5.2.2 Conformational space exploration.................................................................................. 75
5.2.3 Essential dynamics ......................................................................................................... 78
5.2.4 Side3chain flexibility and rotamers................................................................................ 80
5.2.5 Structure quality using Procheck.................................................................................... 85
5.3 Performance of NMSim in exploring biologically relevant conformational
changes ............................................................................................................................... 87
5.3.1 Domain motions ............................................................................................................. 88
Comparison of essential dynamics between experimental and NMSim structures ............. 89
Intrinsic fluctuations and conformational changes.............................................................. 92
Ligand bound conformations generated from an unbound one........................................... 95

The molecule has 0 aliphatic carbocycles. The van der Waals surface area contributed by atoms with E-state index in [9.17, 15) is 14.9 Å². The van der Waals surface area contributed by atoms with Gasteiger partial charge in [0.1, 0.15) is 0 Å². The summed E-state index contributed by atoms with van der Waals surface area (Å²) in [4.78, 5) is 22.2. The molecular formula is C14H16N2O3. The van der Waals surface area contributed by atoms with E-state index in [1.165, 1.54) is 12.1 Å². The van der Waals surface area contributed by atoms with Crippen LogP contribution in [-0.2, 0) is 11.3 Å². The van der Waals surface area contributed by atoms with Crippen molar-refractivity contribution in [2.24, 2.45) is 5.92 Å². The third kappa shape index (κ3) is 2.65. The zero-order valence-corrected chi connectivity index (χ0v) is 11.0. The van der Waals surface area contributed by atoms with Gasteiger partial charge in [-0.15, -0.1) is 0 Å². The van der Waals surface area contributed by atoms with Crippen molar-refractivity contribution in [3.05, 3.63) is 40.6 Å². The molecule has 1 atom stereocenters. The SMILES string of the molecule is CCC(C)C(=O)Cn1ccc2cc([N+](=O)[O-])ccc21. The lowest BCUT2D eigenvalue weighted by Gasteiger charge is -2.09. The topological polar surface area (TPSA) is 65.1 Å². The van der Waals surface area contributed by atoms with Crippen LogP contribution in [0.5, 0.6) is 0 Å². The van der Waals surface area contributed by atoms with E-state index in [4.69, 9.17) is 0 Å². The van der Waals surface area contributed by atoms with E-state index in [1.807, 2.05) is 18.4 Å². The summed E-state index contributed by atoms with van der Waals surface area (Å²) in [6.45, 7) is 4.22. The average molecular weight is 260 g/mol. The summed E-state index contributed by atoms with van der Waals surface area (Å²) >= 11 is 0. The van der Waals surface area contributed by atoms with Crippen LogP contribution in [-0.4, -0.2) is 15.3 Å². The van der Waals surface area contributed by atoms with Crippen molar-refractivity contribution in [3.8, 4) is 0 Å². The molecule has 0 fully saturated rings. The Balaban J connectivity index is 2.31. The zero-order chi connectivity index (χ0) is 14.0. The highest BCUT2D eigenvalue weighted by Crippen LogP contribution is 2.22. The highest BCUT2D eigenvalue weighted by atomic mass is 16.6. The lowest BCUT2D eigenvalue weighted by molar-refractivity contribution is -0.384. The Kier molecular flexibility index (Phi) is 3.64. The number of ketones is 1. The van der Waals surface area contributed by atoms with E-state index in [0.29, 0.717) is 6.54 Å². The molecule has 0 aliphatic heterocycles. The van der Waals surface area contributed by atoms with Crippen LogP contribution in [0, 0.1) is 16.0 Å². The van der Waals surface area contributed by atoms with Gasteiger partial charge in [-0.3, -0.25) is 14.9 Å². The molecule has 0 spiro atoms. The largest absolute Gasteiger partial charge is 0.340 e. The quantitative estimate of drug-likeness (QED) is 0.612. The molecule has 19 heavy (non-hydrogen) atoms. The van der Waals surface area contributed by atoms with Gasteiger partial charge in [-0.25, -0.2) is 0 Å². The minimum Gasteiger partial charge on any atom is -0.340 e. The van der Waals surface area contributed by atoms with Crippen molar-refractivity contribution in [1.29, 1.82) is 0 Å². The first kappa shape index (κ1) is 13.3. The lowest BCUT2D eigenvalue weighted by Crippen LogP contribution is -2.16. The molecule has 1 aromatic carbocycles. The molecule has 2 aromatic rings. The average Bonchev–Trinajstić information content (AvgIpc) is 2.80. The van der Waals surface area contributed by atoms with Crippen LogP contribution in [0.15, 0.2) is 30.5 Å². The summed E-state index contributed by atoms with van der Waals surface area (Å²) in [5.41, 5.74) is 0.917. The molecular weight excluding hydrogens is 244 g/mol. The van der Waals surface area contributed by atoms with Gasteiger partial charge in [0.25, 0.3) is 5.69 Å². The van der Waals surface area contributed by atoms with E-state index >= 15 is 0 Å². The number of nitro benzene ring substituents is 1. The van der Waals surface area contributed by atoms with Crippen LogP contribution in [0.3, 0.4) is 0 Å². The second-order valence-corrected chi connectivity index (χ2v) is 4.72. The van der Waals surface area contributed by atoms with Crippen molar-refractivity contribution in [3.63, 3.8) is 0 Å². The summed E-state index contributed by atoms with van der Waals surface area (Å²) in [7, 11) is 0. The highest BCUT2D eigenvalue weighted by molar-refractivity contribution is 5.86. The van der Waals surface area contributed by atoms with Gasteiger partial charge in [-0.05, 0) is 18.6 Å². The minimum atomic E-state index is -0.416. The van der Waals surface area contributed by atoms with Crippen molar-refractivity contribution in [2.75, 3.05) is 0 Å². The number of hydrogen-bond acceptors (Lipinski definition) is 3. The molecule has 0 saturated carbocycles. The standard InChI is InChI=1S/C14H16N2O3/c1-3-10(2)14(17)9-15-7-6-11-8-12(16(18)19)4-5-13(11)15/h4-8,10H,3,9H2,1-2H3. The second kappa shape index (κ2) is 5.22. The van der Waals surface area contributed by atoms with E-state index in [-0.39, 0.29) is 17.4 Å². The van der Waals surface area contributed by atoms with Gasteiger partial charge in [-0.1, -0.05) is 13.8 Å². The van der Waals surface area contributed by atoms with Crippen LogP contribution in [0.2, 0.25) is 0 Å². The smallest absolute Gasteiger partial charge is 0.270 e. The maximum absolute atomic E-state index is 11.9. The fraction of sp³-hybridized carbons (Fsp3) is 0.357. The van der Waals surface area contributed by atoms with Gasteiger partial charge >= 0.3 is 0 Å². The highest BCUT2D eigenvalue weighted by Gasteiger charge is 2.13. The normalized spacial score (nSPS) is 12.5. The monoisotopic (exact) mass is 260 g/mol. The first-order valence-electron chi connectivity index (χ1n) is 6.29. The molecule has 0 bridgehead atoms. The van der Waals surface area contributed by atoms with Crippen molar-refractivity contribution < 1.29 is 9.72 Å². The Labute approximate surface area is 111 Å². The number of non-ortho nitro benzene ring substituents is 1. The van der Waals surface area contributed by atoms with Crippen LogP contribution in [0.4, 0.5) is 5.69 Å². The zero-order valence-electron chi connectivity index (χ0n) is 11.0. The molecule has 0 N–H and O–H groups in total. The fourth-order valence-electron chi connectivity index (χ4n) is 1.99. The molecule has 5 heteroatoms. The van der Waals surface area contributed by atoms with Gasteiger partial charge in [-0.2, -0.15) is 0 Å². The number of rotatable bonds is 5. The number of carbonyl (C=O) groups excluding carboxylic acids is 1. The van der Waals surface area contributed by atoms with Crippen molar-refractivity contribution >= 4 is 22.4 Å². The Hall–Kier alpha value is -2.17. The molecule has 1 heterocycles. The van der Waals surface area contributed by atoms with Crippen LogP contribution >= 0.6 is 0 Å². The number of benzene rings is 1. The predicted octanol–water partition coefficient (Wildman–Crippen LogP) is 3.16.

ROG3guided trajectory leads to ligand bound conformation ............................................. 98
5.3.2 Functionally important loop motions ........................................................................... 104
Ligand bound loop conformation computed from unbound.............................................. 104
Intrinsic fluctuations and conformational changes............................................................ 109
5.4 NMSim and Conformational change pathways............................................... 112
5.4.1 Adenylate kinase: a test case ........................................................................................ 112